Family Office

Family Offices Fret Over Regulations, Succession And Like Cryptos – Study

Tom Burroughes Group Editor 3 March 2022

Family Offices Fret Over Regulations, Succession And Like Cryptos – Study

The US firm has issued its inaugural study of global family offices around the world, drawing out their views on topics from philanthropy to bitcoin, succession planning and the risks of government controls.      

A study of family offices finds that they’re engaged in cryptocurrencies, are wrestling with succession plans and philanthropy, and are worried that regulators could interfere with their business.

The findings came from a report produced by BNY Mellon Wealth Management in its inaugural global family office study. The report, entitled Shifting Horizons: Insights Into How Family Offices Are Responding to Rapid Economic and Social Change, was produced in partnership with the Harris Poll. It drew from the views of 200 personnel at family offices each managing more than $150 million in assets. Half of the family offices are in the US, with the remainder in the  following countries: the UK, Canada, Switzerland, Luxembourg, Hong Kong, Singapore, Germany, Italy, Brazil, Australia, India, and South Africa.

Some 81 per cent of respondents said that increased regulatory oversight of family offices is a form of government intrusion, while 66 per cent said that succession planning is very or extremely important. Seventy seven per cent of them have some interest or involvement in cryptocurrencies.

The concerns about regulation have grown since legislators in the US, such as New York-based Democrat Congresswoman Alexandria Ocasio-Cortez, introduced HR 4620, the Family Office Regulation Act of 2021. The act would limit how family offices are exempt from the definition of “investment adviser” under the Investment Advisers Act of 1940. Pressure for such regulations, which figures in the sector say are dangerously misconceived, increased after the collapse of the Archegos Capital hedge fund business in 2021 which was structured as a family office. (Arguably the calls for tighter controls on family offices are part of a wider agenda of concern about high wealth inequality in the US.)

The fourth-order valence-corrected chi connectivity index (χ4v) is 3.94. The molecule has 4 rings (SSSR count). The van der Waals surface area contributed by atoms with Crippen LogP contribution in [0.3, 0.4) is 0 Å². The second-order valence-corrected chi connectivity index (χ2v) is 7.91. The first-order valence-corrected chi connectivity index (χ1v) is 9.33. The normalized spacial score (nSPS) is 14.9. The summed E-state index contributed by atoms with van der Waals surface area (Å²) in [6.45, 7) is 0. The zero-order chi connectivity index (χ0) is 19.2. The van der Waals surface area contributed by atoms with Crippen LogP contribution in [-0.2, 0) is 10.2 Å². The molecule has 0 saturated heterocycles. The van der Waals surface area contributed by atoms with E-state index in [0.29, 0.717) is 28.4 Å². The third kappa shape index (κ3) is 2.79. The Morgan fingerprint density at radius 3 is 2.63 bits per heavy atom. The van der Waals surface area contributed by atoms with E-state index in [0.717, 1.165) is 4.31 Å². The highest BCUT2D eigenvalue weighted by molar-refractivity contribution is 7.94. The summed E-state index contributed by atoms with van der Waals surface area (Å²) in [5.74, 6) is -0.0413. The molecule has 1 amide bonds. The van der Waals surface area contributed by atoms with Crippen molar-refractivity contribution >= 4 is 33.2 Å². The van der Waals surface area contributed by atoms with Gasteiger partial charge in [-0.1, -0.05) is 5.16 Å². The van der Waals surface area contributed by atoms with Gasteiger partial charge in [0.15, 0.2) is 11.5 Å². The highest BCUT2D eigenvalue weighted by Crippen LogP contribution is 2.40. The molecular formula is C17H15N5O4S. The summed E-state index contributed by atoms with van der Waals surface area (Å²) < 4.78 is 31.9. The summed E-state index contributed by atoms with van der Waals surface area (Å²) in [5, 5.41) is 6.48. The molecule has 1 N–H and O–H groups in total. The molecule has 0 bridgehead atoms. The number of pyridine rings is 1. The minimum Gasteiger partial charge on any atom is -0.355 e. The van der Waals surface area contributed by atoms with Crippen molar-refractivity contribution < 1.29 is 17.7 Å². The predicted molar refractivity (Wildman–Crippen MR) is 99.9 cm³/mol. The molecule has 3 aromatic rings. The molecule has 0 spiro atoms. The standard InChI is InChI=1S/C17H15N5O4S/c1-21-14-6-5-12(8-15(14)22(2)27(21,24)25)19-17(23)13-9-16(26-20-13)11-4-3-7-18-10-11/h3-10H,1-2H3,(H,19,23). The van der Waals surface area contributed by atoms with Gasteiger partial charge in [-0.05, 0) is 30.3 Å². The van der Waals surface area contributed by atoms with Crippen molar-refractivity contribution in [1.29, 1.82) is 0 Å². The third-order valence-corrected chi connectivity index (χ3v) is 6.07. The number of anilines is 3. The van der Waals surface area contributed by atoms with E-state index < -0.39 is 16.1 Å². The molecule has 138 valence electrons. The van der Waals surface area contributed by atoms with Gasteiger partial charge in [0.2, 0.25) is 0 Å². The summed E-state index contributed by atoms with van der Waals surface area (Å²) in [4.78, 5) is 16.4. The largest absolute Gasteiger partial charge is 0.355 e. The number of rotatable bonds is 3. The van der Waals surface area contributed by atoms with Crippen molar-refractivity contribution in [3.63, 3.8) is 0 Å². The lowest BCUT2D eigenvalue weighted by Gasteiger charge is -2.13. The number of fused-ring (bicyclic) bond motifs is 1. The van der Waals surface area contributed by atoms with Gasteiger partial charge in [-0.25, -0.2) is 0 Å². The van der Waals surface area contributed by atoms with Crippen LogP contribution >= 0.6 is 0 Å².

The BNY Mellon report found that only one in four of those surveyed were aware of the proposed legislation. Interestingly, while 80 per cent agree that increased regulation and oversight would help protect investors against sudden financial implosion, roughly the same proportion view it as a government intrusion on family finances (81 per cent).

Another finding related to family offices’ use of private banks. Only three in ten (29 per cent) family offices facilitate private banking services for their clients, with capital markets (brokerage services, mutual funds), cash management and credit, and lending provided most often. Offices using private banking are likely to continue using it, but others say they are unlikely to get involved, the study found. 

“Private banking seems to be providing a significant opportunity for those family offices that offer it to their clients, as the commitment to continue offering this service is very strong among this group,” the study found.

A relatively important area for family offices, the study showed that the philanthropy sector remains one where they have work to do. Almost three quarters of family offices surveyed are involved in philanthropy to some degree, only 30 per cent have documented strategies. “This gap indicates a need in the family office space to optimize gift-giving and align strategic, financial, and philanthropic goals,” authors of the report said. 

As far as succession planning is concerned, a high percentage of respondents recognised that it is an important area, but families can struggle to get this right. Half of family offices are actively engaged in succession planning and have initiated action plans, while 38 per cent have started discussions on the topic. Some 17 per cent “very strongly agreed” with the statement “it is a difficult topic by nature and the tendency is to avoid it,” while 25 per cent agreed, 28 per cent “somewhat agreed” and 31 per cent said they “do not agree.”

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